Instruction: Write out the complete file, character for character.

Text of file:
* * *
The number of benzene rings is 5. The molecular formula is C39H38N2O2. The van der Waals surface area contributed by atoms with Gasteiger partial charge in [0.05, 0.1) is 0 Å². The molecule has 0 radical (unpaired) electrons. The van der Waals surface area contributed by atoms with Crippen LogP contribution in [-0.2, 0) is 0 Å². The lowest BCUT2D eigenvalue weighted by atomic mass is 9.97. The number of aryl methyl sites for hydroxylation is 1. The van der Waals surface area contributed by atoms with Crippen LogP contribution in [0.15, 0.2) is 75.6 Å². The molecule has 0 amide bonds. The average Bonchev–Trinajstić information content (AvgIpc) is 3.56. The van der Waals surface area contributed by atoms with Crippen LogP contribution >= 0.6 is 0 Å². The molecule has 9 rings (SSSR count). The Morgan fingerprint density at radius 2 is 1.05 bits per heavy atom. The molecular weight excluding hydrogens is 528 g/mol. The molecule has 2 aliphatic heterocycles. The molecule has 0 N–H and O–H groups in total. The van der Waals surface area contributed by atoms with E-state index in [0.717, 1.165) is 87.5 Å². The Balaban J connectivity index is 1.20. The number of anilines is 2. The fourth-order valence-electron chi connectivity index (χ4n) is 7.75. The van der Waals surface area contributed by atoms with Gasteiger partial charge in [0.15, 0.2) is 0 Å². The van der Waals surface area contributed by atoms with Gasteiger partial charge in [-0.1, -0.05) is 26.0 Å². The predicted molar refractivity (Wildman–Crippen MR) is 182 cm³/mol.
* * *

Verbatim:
The number of benzene rings is 5. The molecular formula is C39H38N2O2. The van der Waals surface area contributed by atoms with Gasteiger partial charge in [0.05, 0.1) is 0 Å². The molecule has 0 radical (unpaired) electrons. The van der Waals surface area contributed by atoms with Crippen LogP contribution in [-0.2, 0) is 0 Å². The lowest BCUT2D eigenvalue weighted by atomic mass is 9.97. The number of aryl methyl sites for hydroxylation is 1. The van der Waals surface area contributed by atoms with Crippen LogP contribution in [0.15, 0.2) is 75.6 Å². The molecule has 0 amide bonds. The average Bonchev–Trinajstić information content (AvgIpc) is 3.56. The van der Waals surface area contributed by atoms with Crippen LogP contribution >= 0.6 is 0 Å². The molecule has 9 rings (SSSR count). The Morgan fingerprint density at radius 2 is 1.05 bits per heavy atom. The molecular weight excluding hydrogens is 528 g/mol. The molecule has 2 aliphatic heterocycles. The molecule has 0 N–H and O–H groups in total. The van der Waals surface area contributed by atoms with E-state index in [0.717, 1.165) is 87.5 Å². The Balaban J connectivity index is 1.20. The number of anilines is 2. The fourth-order valence-electron chi connectivity index (χ4n) is 7.75. The van der Waals surface area contributed by atoms with Gasteiger partial charge in [0.15, 0.2) is 0 Å². The van der Waals surface area contributed by atoms with Gasteiger partial charge in [-0.1, -0.05) is 26.0 Å². The predicted molar refractivity (Wildman–Crippen MR) is 182 cm³/mol.